Congressional Democrats are abandoning their party line en masse to support efforts to hold the administration accountable for Operation Fast and Furious.
In another sign of bipartisanship on Fast and Furious accountability, 142 House Democrats backed an amendment from Utah Republican Rep. Jason Chaffetz Wednesday, which prevents the Department of Justice from using taxpayer funds to lie to Congress. Though 41 Democrats voted against it, the bipartisan support could be a sign that frustration over the administration stonewalling on Fast and Furious transcends party lines.
Chaffetz pitched House Democrats in a feisty House floor speech before the vote to join him in demanding accountability. He argued that Attorney General Eric Holder’s failure to comply with the Fast and Furious congressional subpoena is anything but a partisan political fight. He said it’s an issue of separation of powers between the legislative and executive branches, and that all Americans “should be embarrassed by what’s happening in Fast and Furious.”
“If we get stonewalling on the other side of the aisle, without your support, we will do a disservice to this country, we will do a disservice to this body and we will not get to the truth,” Chaffetz said on the House floor on Wednesday. “I promise you, when that becomes a Republican president, I will stand with you and demand the openness and transparency that this body deserves. I’ve done it; I’ve challenged my own party, I have the guts, I have the fortitude to do the right thing.”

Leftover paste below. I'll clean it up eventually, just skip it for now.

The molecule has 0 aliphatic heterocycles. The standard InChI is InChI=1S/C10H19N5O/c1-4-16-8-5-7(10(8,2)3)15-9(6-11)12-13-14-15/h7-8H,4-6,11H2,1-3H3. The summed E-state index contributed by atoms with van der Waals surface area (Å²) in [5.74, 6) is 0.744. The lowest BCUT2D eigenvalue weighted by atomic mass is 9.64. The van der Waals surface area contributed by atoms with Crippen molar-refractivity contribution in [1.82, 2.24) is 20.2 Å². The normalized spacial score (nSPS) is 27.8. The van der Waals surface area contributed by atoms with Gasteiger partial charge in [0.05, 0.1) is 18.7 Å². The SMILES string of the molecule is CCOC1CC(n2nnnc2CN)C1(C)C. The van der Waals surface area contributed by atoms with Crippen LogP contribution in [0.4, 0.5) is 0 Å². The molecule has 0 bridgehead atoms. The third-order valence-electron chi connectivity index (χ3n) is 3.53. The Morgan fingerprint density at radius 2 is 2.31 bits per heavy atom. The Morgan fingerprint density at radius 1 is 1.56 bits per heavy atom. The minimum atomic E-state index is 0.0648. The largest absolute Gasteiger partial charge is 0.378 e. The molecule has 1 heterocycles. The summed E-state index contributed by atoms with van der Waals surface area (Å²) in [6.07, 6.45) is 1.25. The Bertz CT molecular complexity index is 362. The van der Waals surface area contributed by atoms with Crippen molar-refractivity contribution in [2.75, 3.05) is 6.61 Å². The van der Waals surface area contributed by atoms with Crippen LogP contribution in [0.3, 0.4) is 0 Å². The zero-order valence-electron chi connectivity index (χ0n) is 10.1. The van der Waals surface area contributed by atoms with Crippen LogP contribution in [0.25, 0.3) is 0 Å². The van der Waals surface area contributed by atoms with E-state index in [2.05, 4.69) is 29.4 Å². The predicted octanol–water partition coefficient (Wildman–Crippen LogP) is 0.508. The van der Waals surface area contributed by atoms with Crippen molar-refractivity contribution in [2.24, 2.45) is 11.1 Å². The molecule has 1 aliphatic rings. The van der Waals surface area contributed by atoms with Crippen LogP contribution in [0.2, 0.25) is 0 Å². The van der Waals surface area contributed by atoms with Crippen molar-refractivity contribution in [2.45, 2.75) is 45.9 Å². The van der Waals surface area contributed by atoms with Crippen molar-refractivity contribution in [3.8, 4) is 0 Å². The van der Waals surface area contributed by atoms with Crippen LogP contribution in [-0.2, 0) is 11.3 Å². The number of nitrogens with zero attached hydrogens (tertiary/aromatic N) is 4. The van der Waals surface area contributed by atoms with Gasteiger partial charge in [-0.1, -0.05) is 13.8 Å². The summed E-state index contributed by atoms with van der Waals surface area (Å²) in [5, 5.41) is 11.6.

Chaffetz challenged the House Democrats to come forward and help him, House Oversight Committee Chairman Rep. Darrell Issa and others: “This is the test of principle, this is the test of integrity, and when you can’t stand up and take on your own party, that’s a lack of guts,” Chaffetz said. “This Congress has got to stand up for itself and demand that these documents be released.”
In the end, when the House voted, Chaffetz got his bipartisan support.
That support comes on the heels of Indiana Democratic Rep. Joe Donnelly’s outspoken public support for Issa’s move to enforce the subpoena Holder has thus far failed to comply with.
Issa served Holder a subpoena on Oct. 12, 2011. Holder has thus far failed to comply with all 22 categories of the subpoena that requires him to provide Congress with documents relating to Fast and Furious. With 13 of the categories, Holder has provided no documents. When it comes to the other nine subpoena categories, Holder is still far from compliant, as TheDC reported late last week.
Other Democrats have refused to defend Holder amid the scandal, and even more have criticized how their own party’s administration has handled it.